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Why do we Sleep?

Michael Sharp |


Although scientists are still learning exactly what is happening in our bodies when we sleep, the evidence is clear: Adequate Sleep is CRITICAL for short and long term physical and mental health.

In the short term, Sleep improves:

Our Learning and Memory.

Sleep performs three critical functions for learning and memory:

  1. INFORMATION TRANSFER: Information you’ve just learned is stored in the hippocampus (your brain’s short term “filing cabinet”). During sleep, information transfers from the hippocampus to the brain’s Cortex (your long term “hard drive” for memory storage), locking in learning for future accessibility.
  2. REPLAY: during sleep, information processed during the day actually replays over and over again in your brain, strengthening the neural networks and engraining these memories into your brain’s circuitry.
  3. INTEGRATION: during sleep, your brain integrates new information with information already stored in your brain, which can lead to novel and creative solutions to previously unsolved problems. This is why we say “sleep on it”!

Our Mood and Emotions.

Our emotional responses are largely controlled by the Amygdala, a deep emotional center of the brain. Sleep Research Brain Scanning conducted by Dr. Matthew Walker has shown that in those suffering from lack of sleep, the amygdala is hyperactive, negatively affecting mood, anxiety, stress and mental exhaustion. Sleep appears to improve the brain’s regulation of the amygdala, leading to improved emotional states. One study from the University of Pennsylvania found that subject who were limited to 4.5 hours of sleep a night for one week reported feeling stressed, angry, sad, and mentally exhausted. When the subjects returned to normal sleep, they reported a dramatic improvement in mood!

In the long term, Sleep impacts:

Our Weight

Several studies have linked insufficient sleep and weight gain. For example, studies have shown that people who habitually sleep less than six hours per night are much more likely to have a higher than average body mass index (BMI). Sleep is now being seen as a potential risk factor for obesity along with the two most commonly identified risk factors: lack of exercise and overeating.

During sleep, our bodies secrete hormones that help to control appetite, energy metabolism, and glucose processing. Obtaining too little sleep upsets the balance of these and other hormones. For example, poor sleep leads to an increase in the production of cortisol, often referred to as the "stress hormone." Poor sleep is also associated with increases in the secretion of insulin following a meal. Insulin is a hormone that regulates glucose processing and promotes fat storage; higher levels of insulin are associated with weight gain, a risk factor for diabetes.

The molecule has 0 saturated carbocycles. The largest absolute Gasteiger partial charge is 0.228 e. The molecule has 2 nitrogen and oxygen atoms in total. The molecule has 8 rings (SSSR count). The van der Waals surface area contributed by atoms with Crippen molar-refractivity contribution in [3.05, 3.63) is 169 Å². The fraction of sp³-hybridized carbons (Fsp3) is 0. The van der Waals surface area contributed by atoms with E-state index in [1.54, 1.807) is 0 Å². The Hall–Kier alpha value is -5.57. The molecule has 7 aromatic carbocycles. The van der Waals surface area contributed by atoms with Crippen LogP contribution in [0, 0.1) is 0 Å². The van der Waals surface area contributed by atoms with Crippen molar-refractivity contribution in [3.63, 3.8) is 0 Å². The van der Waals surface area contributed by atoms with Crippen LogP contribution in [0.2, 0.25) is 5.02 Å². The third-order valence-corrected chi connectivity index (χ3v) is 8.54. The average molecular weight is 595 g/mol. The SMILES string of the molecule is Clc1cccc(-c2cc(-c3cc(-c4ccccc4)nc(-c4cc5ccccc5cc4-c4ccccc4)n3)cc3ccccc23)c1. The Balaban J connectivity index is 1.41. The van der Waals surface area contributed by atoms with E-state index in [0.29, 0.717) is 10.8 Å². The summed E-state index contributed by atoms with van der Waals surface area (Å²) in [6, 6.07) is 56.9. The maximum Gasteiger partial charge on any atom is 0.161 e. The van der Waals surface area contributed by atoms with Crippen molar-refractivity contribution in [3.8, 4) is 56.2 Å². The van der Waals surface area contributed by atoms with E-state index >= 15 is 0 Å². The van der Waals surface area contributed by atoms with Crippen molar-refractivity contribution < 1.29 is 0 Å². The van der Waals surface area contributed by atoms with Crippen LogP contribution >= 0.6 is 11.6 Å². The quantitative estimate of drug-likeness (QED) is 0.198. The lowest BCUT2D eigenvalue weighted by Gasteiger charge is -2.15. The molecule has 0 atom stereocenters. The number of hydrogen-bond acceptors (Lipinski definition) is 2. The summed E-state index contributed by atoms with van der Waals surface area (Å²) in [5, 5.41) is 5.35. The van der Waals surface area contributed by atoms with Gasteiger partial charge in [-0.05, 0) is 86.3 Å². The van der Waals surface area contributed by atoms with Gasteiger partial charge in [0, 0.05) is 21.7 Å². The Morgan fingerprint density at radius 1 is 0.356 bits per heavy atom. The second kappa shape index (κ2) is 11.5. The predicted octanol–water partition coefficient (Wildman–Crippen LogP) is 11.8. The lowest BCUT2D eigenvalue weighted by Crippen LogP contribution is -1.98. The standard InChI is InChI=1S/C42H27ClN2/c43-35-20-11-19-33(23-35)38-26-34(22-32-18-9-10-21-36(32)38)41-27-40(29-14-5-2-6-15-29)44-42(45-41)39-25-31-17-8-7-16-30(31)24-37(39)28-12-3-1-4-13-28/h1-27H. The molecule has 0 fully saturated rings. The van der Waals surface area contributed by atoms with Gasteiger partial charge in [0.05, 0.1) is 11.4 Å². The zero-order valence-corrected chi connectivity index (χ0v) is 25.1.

Insufficient sleep is also associated with lower levels of leptin, a hormone that alerts the brain that it has enough food, as well as higher levels of ghrelin, a biochemical that stimulates appetite. As a result, poor sleep may result in food cravings even after we have eaten an adequate number of calories. We may also be more likely to eat foods such as sweets that satisfy the craving for a quick energy boost. In addition, insufficient sleep may leave us too tired to burn off these extra calories with exercise.

Our Cardiovascular Health

Studies have found that a single night of inadequate sleep in people who have existing hypertension can cause elevated blood pressure throughout the following day. This effect may begin to explain the correlation between poor sleep and cardiovascular disease and stroke. For example, one study found that sleeping too little (less than six hours) or too much (more than nine hours) increased the risk of coronary heart disease in women.

There is also growing evidence of a connection between obstructive sleep apnea and heart disease. People who have apnea typically experience multiple awakenings each night as a result of the closing of their airway when they fall asleep. In addition to these sleep disturbances, apnea sufferers also experience brief surges in blood pressure each time they wake up. Over time, this can lead to the chronic elevation of blood pressure known as hypertension, which is a major risk factor for cardiovascular disease. Fortunately, when sleep apnea is treated, blood pressure may go down.

Our Lifespan

Considering the many adverse health effects of insufficient sleep, it is not surprising that poor sleep is associated with lower life expectancy. Data from three large cross-sectional epidemiological studies reveal that sleeping five hours or less per night increased mortality risk from all causes by roughly 15%.

Adults 45+ who sleep less than 6 hours are:

  • 200% more likely to have a heart attack
  • 3.7x as likely to suffer a stroke
  • Significantly more at risk for type 2 diabetes
  • 3x as likely to develop cancer

The Bottom Line:

Sleep is IMPORTANT! Next up in our Sleep Week series, we’ll learn about sleep stages and what’s happening as we sleep.